The Work Theatre Collective is this year's winner of the prestigious Oxford Samuel Beckett Theatre Trust Award of £35,000, set up in 2003 to support artists at the start of their careers. Their production explores explosions as a metaphor for the world we live in today, by combining a B-movie detective story with interviews with film-makers and philosophers.
"Sadly it is no longer possible for emerging artists to properly experiment with theatrical form without funding," says Tom Morris, associate director at the National Theatre. He was part of the judging panel which picked the winning show out of more than 100 proposals.
As artistic director of Battersea Arts Centre (BAC) for nine years, Morris has helped to develop many stage shows, even Jerry Springer: The Opera, as part of his "scratch" programme.
"Twenty or so years ago, people like Stephen Daldry and Mark Rylance made work while they were on the dole in a rent-free room above a pub. By the time I had started at the BAC in 1995, it was incredibly difficult for new artists to experiment. So it is vital that this opportunity continues," he says.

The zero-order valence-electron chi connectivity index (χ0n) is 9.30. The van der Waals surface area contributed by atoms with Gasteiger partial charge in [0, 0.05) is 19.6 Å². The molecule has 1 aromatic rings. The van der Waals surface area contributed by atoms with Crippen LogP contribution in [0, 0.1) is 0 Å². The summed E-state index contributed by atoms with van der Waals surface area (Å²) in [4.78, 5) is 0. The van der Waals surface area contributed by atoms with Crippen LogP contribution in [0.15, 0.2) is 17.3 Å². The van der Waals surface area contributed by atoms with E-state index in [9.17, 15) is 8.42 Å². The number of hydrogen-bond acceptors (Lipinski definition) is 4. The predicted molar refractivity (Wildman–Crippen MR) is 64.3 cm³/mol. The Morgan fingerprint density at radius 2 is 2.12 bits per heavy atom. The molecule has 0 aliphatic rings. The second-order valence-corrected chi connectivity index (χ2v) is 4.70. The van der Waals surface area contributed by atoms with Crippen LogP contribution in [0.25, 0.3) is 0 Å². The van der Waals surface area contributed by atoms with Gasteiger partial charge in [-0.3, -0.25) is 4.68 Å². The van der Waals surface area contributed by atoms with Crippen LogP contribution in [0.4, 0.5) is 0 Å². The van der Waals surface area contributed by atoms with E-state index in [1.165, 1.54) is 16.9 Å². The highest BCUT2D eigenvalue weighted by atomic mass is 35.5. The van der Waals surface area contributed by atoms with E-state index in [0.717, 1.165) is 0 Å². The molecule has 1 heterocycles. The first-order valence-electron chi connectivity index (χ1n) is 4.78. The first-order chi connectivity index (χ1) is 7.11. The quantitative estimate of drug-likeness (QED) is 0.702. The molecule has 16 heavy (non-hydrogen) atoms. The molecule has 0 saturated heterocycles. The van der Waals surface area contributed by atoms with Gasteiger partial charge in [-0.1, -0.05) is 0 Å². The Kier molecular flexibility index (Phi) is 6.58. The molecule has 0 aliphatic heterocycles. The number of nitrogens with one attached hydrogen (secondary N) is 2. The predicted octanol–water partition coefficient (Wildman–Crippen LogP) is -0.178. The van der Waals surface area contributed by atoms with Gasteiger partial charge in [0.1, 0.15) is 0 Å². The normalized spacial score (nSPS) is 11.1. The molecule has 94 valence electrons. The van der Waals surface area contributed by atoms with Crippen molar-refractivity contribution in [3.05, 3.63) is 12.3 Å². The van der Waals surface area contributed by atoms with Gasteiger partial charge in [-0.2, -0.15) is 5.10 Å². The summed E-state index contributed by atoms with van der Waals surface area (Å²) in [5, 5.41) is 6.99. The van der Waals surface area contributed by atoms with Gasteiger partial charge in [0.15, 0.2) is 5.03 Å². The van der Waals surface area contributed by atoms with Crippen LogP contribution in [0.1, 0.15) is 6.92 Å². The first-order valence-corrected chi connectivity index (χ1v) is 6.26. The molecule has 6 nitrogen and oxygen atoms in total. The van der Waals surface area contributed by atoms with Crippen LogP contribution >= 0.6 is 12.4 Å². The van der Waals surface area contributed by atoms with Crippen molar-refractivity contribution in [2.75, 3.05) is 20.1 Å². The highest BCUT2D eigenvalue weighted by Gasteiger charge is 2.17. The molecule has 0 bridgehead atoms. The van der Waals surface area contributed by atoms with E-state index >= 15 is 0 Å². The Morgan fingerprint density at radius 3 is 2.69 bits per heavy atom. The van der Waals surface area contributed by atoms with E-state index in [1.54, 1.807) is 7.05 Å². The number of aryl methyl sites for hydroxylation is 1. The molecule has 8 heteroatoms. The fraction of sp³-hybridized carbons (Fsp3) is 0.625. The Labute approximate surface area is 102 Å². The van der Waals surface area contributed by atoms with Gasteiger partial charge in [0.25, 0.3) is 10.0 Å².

With no finished piece of work to judge for this award, the process of selecting a winner is "splendidly difficult", says Morris. "It's like buying a car that hasn't been built yet." But the whole spirit of the award is about risk and innovation, he adds. "You are inviting people to think quite wildly about how they might create a piece of theatre, yet there is quite a lot of public attention on the winner."
What stood out about this year's winning proposal? "A clear method combined with an approach to the project which seemed to have the opportunity of going anywhere. A combination of their own distinct theatre-making craft and aflexibility of form in relation to the subject which the panel felt might make for an extraordinary piece of theatre. I am intrigued as to what they will come up with."
28 October to 18 November (020-7223 2223; www.bac.org.uk)Reuse content